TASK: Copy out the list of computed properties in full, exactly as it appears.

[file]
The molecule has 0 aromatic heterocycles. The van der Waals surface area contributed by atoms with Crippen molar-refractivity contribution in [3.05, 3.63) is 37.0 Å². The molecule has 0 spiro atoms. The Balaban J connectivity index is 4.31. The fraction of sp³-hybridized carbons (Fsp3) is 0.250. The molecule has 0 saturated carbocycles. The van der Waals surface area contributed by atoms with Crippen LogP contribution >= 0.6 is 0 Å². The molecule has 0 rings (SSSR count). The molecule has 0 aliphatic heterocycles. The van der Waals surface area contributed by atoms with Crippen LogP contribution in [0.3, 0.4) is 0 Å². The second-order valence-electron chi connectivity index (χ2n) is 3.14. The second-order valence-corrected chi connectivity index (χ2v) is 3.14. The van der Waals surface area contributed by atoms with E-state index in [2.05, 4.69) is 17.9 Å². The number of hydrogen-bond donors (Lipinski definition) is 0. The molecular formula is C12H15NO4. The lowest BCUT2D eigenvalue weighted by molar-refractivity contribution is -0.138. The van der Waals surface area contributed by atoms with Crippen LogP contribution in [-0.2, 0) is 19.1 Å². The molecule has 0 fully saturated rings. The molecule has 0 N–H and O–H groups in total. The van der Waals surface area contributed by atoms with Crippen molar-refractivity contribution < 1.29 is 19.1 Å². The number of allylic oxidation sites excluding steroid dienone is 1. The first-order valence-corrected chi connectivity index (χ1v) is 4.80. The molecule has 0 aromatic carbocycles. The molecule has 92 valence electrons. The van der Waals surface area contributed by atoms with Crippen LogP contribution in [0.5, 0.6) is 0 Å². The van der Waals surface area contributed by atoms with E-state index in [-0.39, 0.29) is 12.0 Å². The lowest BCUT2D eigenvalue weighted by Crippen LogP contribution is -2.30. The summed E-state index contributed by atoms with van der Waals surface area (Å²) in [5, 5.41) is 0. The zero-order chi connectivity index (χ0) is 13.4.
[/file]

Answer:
The molecule has 0 aromatic heterocycles. The van der Waals surface area contributed by atoms with Crippen molar-refractivity contribution in [3.05, 3.63) is 37.0 Å². The molecule has 0 spiro atoms. The Balaban J connectivity index is 4.31. The fraction of sp³-hybridized carbons (Fsp3) is 0.250. The molecule has 0 saturated carbocycles. The van der Waals surface area contributed by atoms with Crippen LogP contribution >= 0.6 is 0 Å². The molecule has 0 rings (SSSR count). The molecule has 0 aliphatic heterocycles. The van der Waals surface area contributed by atoms with Crippen LogP contribution in [0.3, 0.4) is 0 Å². The second-order valence-electron chi connectivity index (χ2n) is 3.14. The second-order valence-corrected chi connectivity index (χ2v) is 3.14. The van der Waals surface area contributed by atoms with E-state index in [2.05, 4.69) is 17.9 Å². The number of hydrogen-bond donors (Lipinski definition) is 0. The molecular formula is C12H15NO4. The lowest BCUT2D eigenvalue weighted by molar-refractivity contribution is -0.138. The van der Waals surface area contributed by atoms with Crippen LogP contribution in [-0.2, 0) is 19.1 Å². The molecule has 0 fully saturated rings. The molecule has 0 N–H and O–H groups in total. The van der Waals surface area contributed by atoms with Crippen molar-refractivity contribution < 1.29 is 19.1 Å². The number of allylic oxidation sites excluding steroid dienone is 1. The first-order valence-corrected chi connectivity index (χ1v) is 4.80. The molecule has 0 aromatic carbocycles. The molecule has 92 valence electrons. The van der Waals surface area contributed by atoms with Crippen LogP contribution in [0.5, 0.6) is 0 Å². The van der Waals surface area contributed by atoms with E-state index in [-0.39, 0.29) is 12.0 Å². The lowest BCUT2D eigenvalue weighted by Crippen LogP contribution is -2.30. The summed E-state index contributed by atoms with van der Waals surface area (Å²) in [5, 5.41) is 0. The zero-order chi connectivity index (χ0) is 13.4.